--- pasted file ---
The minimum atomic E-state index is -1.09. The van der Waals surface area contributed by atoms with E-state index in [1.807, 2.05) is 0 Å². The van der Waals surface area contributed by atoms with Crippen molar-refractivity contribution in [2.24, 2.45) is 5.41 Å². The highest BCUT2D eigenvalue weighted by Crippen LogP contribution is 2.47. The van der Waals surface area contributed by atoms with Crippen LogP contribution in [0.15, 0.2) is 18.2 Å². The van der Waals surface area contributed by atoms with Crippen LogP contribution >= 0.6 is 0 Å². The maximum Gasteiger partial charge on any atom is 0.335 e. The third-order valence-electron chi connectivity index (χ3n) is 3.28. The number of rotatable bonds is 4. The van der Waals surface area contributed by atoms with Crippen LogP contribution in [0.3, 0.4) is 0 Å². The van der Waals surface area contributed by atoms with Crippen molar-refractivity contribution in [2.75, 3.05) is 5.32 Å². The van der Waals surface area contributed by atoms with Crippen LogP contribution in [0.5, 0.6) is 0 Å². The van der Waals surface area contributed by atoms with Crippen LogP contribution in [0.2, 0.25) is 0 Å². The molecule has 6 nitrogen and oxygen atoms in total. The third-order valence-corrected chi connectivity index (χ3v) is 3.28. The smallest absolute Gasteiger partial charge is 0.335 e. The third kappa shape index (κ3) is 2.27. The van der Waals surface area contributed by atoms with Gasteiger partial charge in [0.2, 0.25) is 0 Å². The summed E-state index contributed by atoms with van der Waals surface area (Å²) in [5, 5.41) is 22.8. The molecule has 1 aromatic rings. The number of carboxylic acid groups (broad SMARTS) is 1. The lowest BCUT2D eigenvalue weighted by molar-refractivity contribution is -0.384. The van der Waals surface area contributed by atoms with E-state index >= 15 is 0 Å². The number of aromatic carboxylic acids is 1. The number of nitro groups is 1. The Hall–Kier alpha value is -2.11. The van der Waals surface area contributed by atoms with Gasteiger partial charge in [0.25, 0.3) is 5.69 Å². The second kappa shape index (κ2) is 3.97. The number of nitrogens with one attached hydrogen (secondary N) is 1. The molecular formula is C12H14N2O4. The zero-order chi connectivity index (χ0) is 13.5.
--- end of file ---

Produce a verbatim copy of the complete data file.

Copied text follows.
The minimum atomic E-state index is -1.09. The van der Waals surface area contributed by atoms with E-state index in [1.807, 2.05) is 0 Å². The van der Waals surface area contributed by atoms with Crippen molar-refractivity contribution in [2.24, 2.45) is 5.41 Å². The highest BCUT2D eigenvalue weighted by Crippen LogP contribution is 2.47. The van der Waals surface area contributed by atoms with Crippen LogP contribution in [0.15, 0.2) is 18.2 Å². The van der Waals surface area contributed by atoms with Crippen LogP contribution >= 0.6 is 0 Å². The maximum Gasteiger partial charge on any atom is 0.335 e. The third-order valence-electron chi connectivity index (χ3n) is 3.28. The number of rotatable bonds is 4. The van der Waals surface area contributed by atoms with Crippen LogP contribution in [0.3, 0.4) is 0 Å². The van der Waals surface area contributed by atoms with Crippen molar-refractivity contribution in [2.75, 3.05) is 5.32 Å². The van der Waals surface area contributed by atoms with Crippen LogP contribution in [0.5, 0.6) is 0 Å². The van der Waals surface area contributed by atoms with Crippen LogP contribution in [0.2, 0.25) is 0 Å². The molecule has 6 nitrogen and oxygen atoms in total. The third-order valence-corrected chi connectivity index (χ3v) is 3.28. The smallest absolute Gasteiger partial charge is 0.335 e. The third kappa shape index (κ3) is 2.27. The van der Waals surface area contributed by atoms with Gasteiger partial charge in [0.2, 0.25) is 0 Å². The summed E-state index contributed by atoms with van der Waals surface area (Å²) in [5, 5.41) is 22.8. The molecule has 1 aromatic rings. The number of carboxylic acid groups (broad SMARTS) is 1. The lowest BCUT2D eigenvalue weighted by molar-refractivity contribution is -0.384. The van der Waals surface area contributed by atoms with E-state index >= 15 is 0 Å². The number of aromatic carboxylic acids is 1. The number of nitro groups is 1. The Hall–Kier alpha value is -2.11. The van der Waals surface area contributed by atoms with Gasteiger partial charge in [0.25, 0.3) is 5.69 Å². The second kappa shape index (κ2) is 3.97. The number of nitrogens with one attached hydrogen (secondary N) is 1. The molecular formula is C12H14N2O4. The zero-order chi connectivity index (χ0) is 13.5.